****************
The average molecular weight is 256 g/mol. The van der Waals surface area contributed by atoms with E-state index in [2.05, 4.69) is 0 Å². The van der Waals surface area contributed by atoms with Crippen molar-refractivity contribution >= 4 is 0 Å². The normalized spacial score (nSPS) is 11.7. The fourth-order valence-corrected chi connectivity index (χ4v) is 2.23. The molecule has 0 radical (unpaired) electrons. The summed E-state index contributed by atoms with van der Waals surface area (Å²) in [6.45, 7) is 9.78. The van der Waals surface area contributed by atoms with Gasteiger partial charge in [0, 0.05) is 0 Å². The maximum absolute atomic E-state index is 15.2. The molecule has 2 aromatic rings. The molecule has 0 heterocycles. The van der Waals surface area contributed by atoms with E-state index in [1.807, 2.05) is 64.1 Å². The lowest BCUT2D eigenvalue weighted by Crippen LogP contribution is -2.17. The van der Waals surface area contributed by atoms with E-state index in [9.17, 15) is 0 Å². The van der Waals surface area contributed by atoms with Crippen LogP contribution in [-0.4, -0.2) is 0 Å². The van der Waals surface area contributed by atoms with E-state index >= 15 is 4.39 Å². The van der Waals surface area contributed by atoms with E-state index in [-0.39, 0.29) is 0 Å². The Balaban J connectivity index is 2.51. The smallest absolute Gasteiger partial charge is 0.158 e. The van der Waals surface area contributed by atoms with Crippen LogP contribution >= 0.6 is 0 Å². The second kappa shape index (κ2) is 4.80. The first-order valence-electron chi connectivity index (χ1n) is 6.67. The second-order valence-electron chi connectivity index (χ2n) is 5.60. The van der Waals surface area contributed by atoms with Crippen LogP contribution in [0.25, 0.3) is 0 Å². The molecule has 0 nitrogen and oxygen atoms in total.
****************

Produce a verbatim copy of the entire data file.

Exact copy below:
The average molecular weight is 256 g/mol. The van der Waals surface area contributed by atoms with E-state index in [2.05, 4.69) is 0 Å². The van der Waals surface area contributed by atoms with Crippen molar-refractivity contribution >= 4 is 0 Å². The normalized spacial score (nSPS) is 11.7. The fourth-order valence-corrected chi connectivity index (χ4v) is 2.23. The molecule has 0 radical (unpaired) electrons. The summed E-state index contributed by atoms with van der Waals surface area (Å²) in [6.45, 7) is 9.78. The van der Waals surface area contributed by atoms with Gasteiger partial charge in [0, 0.05) is 0 Å². The maximum absolute atomic E-state index is 15.2. The molecule has 2 aromatic rings. The molecule has 0 heterocycles. The van der Waals surface area contributed by atoms with E-state index in [1.807, 2.05) is 64.1 Å². The lowest BCUT2D eigenvalue weighted by Crippen LogP contribution is -2.17. The van der Waals surface area contributed by atoms with E-state index in [9.17, 15) is 0 Å². The van der Waals surface area contributed by atoms with Crippen LogP contribution in [-0.4, -0.2) is 0 Å². The van der Waals surface area contributed by atoms with E-state index >= 15 is 4.39 Å². The van der Waals surface area contributed by atoms with E-state index in [-0.39, 0.29) is 0 Å². The Balaban J connectivity index is 2.51. The smallest absolute Gasteiger partial charge is 0.158 e. The van der Waals surface area contributed by atoms with Crippen LogP contribution >= 0.6 is 0 Å². The second kappa shape index (κ2) is 4.80. The first-order valence-electron chi connectivity index (χ1n) is 6.67. The second-order valence-electron chi connectivity index (χ2n) is 5.60. The van der Waals surface area contributed by atoms with Crippen LogP contribution in [0.25, 0.3) is 0 Å². The molecule has 0 nitrogen and oxygen atoms in total.